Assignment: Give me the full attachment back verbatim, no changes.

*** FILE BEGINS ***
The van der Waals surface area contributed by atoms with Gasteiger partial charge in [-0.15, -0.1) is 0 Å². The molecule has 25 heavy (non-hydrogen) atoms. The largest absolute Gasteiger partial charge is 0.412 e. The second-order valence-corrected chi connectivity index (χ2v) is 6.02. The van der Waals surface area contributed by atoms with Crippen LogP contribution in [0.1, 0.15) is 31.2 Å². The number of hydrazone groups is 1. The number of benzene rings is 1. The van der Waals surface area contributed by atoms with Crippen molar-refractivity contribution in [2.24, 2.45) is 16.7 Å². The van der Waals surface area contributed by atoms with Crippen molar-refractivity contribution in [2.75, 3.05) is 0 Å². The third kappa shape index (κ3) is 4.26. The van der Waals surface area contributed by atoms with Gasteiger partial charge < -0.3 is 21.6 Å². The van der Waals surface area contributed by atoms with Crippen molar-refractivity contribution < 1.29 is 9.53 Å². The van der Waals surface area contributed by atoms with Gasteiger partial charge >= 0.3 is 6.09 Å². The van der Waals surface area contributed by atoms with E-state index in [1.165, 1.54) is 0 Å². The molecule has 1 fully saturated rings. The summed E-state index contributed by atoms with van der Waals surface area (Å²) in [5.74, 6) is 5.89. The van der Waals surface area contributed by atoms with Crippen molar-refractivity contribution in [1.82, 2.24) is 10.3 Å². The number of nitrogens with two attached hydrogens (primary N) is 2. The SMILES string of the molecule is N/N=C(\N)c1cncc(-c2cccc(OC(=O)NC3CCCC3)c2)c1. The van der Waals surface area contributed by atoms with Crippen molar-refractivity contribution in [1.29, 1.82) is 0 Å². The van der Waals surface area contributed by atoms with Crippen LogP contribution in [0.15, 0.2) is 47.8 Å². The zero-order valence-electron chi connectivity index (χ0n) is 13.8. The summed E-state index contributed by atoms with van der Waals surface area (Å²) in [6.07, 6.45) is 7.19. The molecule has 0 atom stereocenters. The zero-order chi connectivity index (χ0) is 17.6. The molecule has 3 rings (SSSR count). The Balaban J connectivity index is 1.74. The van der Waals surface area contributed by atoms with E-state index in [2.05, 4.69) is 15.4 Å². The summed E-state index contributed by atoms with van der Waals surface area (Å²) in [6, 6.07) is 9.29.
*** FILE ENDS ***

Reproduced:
The van der Waals surface area contributed by atoms with Gasteiger partial charge in [-0.15, -0.1) is 0 Å². The molecule has 25 heavy (non-hydrogen) atoms. The largest absolute Gasteiger partial charge is 0.412 e. The second-order valence-corrected chi connectivity index (χ2v) is 6.02. The van der Waals surface area contributed by atoms with Crippen LogP contribution in [0.1, 0.15) is 31.2 Å². The number of hydrazone groups is 1. The number of benzene rings is 1. The van der Waals surface area contributed by atoms with Crippen molar-refractivity contribution in [2.24, 2.45) is 16.7 Å². The van der Waals surface area contributed by atoms with Crippen molar-refractivity contribution in [2.75, 3.05) is 0 Å². The third kappa shape index (κ3) is 4.26. The van der Waals surface area contributed by atoms with Gasteiger partial charge < -0.3 is 21.6 Å². The van der Waals surface area contributed by atoms with Crippen molar-refractivity contribution < 1.29 is 9.53 Å². The van der Waals surface area contributed by atoms with Gasteiger partial charge >= 0.3 is 6.09 Å². The van der Waals surface area contributed by atoms with E-state index in [1.165, 1.54) is 0 Å². The molecule has 1 fully saturated rings. The summed E-state index contributed by atoms with van der Waals surface area (Å²) in [5.74, 6) is 5.89. The van der Waals surface area contributed by atoms with Crippen molar-refractivity contribution in [1.82, 2.24) is 10.3 Å². The number of nitrogens with two attached hydrogens (primary N) is 2. The SMILES string of the molecule is N/N=C(\N)c1cncc(-c2cccc(OC(=O)NC3CCCC3)c2)c1. The van der Waals surface area contributed by atoms with Crippen molar-refractivity contribution in [1.29, 1.82) is 0 Å². The van der Waals surface area contributed by atoms with Crippen LogP contribution in [0.15, 0.2) is 47.8 Å². The zero-order valence-electron chi connectivity index (χ0n) is 13.8. The summed E-state index contributed by atoms with van der Waals surface area (Å²) in [6.07, 6.45) is 7.19. The molecule has 0 atom stereocenters. The zero-order chi connectivity index (χ0) is 17.6. The molecule has 3 rings (SSSR count). The Balaban J connectivity index is 1.74. The van der Waals surface area contributed by atoms with E-state index in [2.05, 4.69) is 15.4 Å². The summed E-state index contributed by atoms with van der Waals surface area (Å²) in [6, 6.07) is 9.29.